Reading about intellectual property law might not strike you as the most exciting way to spend five minutes, but bear with me – if you are a freelancer who relies on ideas to make a living, it is imperative to understand your rights and responsibilities.
Whether you’re a photographer, graphic designer or programmer, if your content or ideas get stolen then this will be bad news for your business. The best way to make sure this doesn’t happen, and there are no disagreements, is to ensure you have a clear contract with your client before you start.
How to protect your rights
But what does the law say about who owns the copyright of any piece of work? In general, the ‘author’ of a work (i.e. the freelancer) will own the copyright – this still applies even when the freelancer has been specifically commissioned and paid to produce the piece of work.
But inevitably things are more complicated than this. What really matters is what is laid out in the contract between you and your client. Indeed, there will be many circumstances where it is reasonable to agree that copyright will belong to the client – for example, if you have created a new logo for their use.
There are a couple of things you must be aware of, though, if you don’t want to be exploited. The contract should set out that copyright will only pass to the client when you have been paid in full. Late payment is a big problem for those working independently, creating serious cash flow problems, so linking prompt payment and copyright in this way is a sensible thing to do.
Secondly, if the work you have created for the client includes material that you will need to replicate in other work, make sure this is excluded from the copyright that is passed to the client. You also need to make sure you don’t fall foul of the law – if you are passing over copyright in a contract, make sure you are only including what you actually created. If you used public domain or open source material in creating the work, make sure this is excluded.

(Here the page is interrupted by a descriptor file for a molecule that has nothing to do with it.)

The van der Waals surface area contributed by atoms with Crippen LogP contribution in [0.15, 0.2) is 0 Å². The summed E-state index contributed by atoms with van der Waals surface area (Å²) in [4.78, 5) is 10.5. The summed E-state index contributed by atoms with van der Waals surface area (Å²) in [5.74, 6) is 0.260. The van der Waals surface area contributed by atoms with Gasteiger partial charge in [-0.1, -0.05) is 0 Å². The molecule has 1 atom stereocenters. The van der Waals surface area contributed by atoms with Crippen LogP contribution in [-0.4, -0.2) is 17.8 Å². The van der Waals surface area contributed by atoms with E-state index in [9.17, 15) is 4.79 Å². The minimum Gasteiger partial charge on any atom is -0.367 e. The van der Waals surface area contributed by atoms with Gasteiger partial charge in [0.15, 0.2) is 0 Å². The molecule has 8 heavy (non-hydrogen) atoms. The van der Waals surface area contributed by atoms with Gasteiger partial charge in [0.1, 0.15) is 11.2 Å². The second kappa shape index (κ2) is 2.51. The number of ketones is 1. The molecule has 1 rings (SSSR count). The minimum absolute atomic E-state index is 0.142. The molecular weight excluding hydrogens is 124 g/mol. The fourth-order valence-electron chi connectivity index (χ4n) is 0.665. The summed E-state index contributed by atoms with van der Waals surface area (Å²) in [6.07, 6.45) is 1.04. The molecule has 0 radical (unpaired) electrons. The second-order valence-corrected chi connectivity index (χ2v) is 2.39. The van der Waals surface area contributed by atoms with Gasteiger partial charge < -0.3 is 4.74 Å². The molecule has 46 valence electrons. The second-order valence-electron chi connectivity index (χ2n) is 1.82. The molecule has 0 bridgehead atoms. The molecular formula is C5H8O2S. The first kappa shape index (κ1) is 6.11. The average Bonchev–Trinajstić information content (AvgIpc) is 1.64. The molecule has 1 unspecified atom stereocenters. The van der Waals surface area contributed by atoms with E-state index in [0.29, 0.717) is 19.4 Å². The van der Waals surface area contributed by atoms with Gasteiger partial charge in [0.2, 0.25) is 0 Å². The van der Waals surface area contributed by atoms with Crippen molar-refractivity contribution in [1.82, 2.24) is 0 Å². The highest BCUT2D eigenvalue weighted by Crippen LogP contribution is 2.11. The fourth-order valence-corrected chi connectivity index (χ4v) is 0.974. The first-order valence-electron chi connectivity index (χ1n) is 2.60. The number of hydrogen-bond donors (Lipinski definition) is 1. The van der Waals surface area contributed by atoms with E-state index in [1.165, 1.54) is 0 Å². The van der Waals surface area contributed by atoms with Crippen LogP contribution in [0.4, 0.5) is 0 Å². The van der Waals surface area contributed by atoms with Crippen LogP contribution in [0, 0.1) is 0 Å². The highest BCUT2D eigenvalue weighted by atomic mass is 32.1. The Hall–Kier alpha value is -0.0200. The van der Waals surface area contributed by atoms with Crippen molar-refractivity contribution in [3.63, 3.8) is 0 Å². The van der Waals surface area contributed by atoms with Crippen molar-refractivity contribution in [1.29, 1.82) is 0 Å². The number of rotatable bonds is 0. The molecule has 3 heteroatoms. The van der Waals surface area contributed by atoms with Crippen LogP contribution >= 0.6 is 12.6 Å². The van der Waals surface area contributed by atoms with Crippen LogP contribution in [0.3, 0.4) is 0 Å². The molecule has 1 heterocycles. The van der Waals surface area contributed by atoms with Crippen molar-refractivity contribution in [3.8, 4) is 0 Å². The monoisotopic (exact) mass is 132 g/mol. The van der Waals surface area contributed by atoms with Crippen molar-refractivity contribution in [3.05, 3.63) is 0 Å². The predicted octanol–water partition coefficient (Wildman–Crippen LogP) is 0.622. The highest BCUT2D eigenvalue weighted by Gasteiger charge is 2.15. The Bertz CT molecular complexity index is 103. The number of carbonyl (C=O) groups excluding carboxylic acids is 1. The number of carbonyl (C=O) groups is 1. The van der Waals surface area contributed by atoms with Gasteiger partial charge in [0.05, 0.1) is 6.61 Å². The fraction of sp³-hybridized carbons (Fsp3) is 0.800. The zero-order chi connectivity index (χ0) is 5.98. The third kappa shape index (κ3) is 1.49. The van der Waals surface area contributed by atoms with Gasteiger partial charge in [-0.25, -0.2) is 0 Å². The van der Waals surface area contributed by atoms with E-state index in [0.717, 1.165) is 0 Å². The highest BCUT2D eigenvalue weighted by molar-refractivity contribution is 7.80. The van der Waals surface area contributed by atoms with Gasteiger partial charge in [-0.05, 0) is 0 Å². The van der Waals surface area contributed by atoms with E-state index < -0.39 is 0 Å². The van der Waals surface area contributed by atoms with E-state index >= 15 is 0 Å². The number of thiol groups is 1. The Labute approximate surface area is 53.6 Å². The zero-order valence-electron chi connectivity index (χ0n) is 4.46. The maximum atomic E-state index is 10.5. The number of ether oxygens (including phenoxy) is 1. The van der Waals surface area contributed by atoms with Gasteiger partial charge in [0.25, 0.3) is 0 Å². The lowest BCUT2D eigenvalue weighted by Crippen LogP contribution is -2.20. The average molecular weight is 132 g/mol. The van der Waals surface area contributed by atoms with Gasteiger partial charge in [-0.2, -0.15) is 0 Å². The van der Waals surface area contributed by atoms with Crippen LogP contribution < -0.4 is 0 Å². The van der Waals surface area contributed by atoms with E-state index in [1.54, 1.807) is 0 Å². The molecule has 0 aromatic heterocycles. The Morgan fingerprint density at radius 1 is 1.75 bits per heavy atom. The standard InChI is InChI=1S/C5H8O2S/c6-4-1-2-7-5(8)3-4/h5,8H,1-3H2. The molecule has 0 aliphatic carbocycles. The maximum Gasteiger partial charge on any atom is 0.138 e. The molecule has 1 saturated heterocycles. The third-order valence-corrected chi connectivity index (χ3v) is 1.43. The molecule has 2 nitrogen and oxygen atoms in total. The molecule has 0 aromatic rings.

Resources to help you
You don’t need to try to navigate this area on your own though. If you are an IPSE member, your first port of call should be our legal helpline for authoritative advice on any aspect of intellectual property.
The Copyright Hub, set up in 2013, also helps to fight theft of intellectual property. Receiving high praise in a recent report by the House of Commons Business, Innovation and Skills Committee, Copyright Hub aims to “make it easy and free for any piece of content to have a globally unique and resolvable identifier… ensuring the ability to ask for permission is done in a way that is as simple, cheap and automatic as the discovery itself”.
Although the growth of the internet has undoubtedly fuelled copyright infringements over the last 15 years, particularly in the music, film and television industries, there seems to be more encouraging news with the rise of online streaming sites. In a report last month, the Intellectual Property Office found the rapid rise of legal streaming sites such as Netflix and Spotify means that those consuming content from exclusively legal sources has risen to 44%, a 3% increase since the end of 2015.
Policy developments at home and abroad
Clearly, this is an area where as technology develops rapidly, government must adapt and ensure sufficient safeguards are in place to protect intellectual property. One of the priorities for new Minister of State for Digital and Culture, Matt Hancock, will be to outline how the UK’s exit from the EU will affect the work in Brussels to develop a digital single market.
This is an area where there could be big opportunities for freelancers. The European Commission has proposed legislation that would see the ‘portability’ of digital services across the EU – i.e. someone in Germany or Greece having the same access to digital content as someone in the UK. Being able to easily sell your content in other countries could obviously benefit freelancers, but there needs to be robust safeguards in place to protect the rights of producers. As part of the Brexit negotiations, the Government needs to confirm as soon as possible whether businesses in the UK will have access to the digital single market.
The Government is also increasingly recognising the seriousness of online copyright infringement. In the Digital Economy Bill that is currently going through Parliament, it is proposed that the maximum penalty for online copyright offences is increased from two to ten years’ imprisonment, bringing it in line with physical copyright crimes (e.g. bootlegging DVDs).
It is good news that the Government is taking online copyright infringements more seriously, but ultimately it is up to the individual to protect themselves. Self-employment is at a record high, with 4.8 million individuals now reaping the benefits of working autonomously and fitting their career around other commitments. But with this freedom there comes a greater risk of exploitation – knowing what to do to protect your intellectual property is essential if you want to build a successful freelancing career.
By Jordan Marshall, IPSE Policy Development Manager